Three of those arrested are Bulgarian and one is Afghan.
The victims included 59 men, eight women and four children who are thought to have been dead for about two days.
The decomposing bodies were discovered by Austrian police on Thursday morning in the abandoned lorry, near the Hungarian border.
Officials said the victims probably died after suffocating in the vehicle.
The lorry was towed to a customs building with refrigeration facilities where forensic teams worked through the night to examine the bodies.
The group are thought to have been dead when the vehicle crossed into Austria from Hungary. Among the victims was a girl aged between one and two years old.
The local Austrian police chief said a travel document found on the vehicle suggested that the group were Syrian migrants.
“Our preliminary assumption is of course that they were refugees, possibly a group of Syrian refugees,” Hans Peter Doskozil, Burgenland province police chief, told reporters.
The vehicle had the branding of a Slovakian poultry company, Hyza, on it but the firm said it no longer owned the vehicle.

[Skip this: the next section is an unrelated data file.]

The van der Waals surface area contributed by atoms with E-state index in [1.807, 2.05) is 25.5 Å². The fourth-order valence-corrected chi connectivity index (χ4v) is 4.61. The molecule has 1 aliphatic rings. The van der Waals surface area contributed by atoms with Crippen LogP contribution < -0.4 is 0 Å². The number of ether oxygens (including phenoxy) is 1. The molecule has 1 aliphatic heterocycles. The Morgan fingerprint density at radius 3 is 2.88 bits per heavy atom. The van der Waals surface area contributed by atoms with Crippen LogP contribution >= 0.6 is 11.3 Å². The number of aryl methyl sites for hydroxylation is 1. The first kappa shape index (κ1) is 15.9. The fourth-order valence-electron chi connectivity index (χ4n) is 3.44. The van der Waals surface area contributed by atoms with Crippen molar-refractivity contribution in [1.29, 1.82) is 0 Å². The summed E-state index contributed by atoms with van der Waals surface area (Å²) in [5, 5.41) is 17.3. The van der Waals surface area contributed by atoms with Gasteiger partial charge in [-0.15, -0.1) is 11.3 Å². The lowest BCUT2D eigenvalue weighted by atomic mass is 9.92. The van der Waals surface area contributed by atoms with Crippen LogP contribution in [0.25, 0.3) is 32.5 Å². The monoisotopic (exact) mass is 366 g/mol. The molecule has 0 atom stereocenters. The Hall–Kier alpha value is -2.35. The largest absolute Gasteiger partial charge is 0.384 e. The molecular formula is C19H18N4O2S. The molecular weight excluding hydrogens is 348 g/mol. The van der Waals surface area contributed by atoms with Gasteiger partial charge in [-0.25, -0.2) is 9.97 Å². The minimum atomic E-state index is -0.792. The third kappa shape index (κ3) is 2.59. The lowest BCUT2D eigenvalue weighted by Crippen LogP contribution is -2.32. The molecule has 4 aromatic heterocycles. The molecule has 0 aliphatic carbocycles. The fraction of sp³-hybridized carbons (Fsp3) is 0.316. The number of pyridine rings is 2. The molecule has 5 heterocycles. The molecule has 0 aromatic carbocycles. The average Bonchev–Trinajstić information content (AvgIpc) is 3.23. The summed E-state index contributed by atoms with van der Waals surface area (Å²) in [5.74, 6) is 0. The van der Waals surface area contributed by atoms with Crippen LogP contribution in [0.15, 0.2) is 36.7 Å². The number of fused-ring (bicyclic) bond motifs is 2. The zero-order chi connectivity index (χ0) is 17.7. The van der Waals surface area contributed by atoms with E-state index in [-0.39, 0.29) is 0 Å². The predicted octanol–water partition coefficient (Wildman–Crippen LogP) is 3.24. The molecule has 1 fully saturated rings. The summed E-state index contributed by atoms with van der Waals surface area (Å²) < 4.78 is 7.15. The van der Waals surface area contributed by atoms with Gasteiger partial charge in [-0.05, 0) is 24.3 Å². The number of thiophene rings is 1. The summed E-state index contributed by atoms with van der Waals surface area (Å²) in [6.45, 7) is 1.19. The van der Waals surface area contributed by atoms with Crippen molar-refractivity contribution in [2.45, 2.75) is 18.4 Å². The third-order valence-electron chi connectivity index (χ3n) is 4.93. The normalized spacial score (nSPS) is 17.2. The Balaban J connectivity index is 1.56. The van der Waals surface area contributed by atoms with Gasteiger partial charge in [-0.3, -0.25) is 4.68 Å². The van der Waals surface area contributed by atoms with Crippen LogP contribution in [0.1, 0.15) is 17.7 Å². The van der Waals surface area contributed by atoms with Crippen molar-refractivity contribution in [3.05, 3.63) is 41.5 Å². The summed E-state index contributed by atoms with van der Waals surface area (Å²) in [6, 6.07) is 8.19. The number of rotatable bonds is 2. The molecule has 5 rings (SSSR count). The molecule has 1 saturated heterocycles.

Mr Doskozil said it was unusual for people smugglers to use a refrigerated vehicle.
“In our preliminary investigation we found that there was no ventilation possible through the sides of the lorry,” he said, adding that the victims had probably suffocated.
Mr Doskozil said one of the Bulgarians arrested is assumed to be the vehicle’s owner, while it is “highly likely” the other two are “the ones who drove the vehicle”.
He said there was “an indication we are talking about a Bulgarian-Hungarian human trafficking operation”.
“If you look at the organisation of people traffickers, these are the lowest two levels of a criminal organisation,” he added.
No details have been given about the Afghan detainee.
The lorry, which has Hungarian number plates, is understood to have left Budapest on Wednesday morning.
It is believed to have been parked in the lay-by between Neusiedl and Parndorf for at least 24 hours before police discovered the bodies.
Tens of thousands of migrants from conflict-hit states in the Middle East and Africa have been trying to make their way to Europe in recent months.
Austrian Interior Minister Johanna Mikl-Leitner said on Friday that “the best solution is to find legal ways to Europe” instead of relying solely on “more border checks”.
Some of them pay large sums of money to people smugglers to get them through borders illegally.
Meanwhile, migrants continue to die as they try to reach Europe via the central Mediterranean route.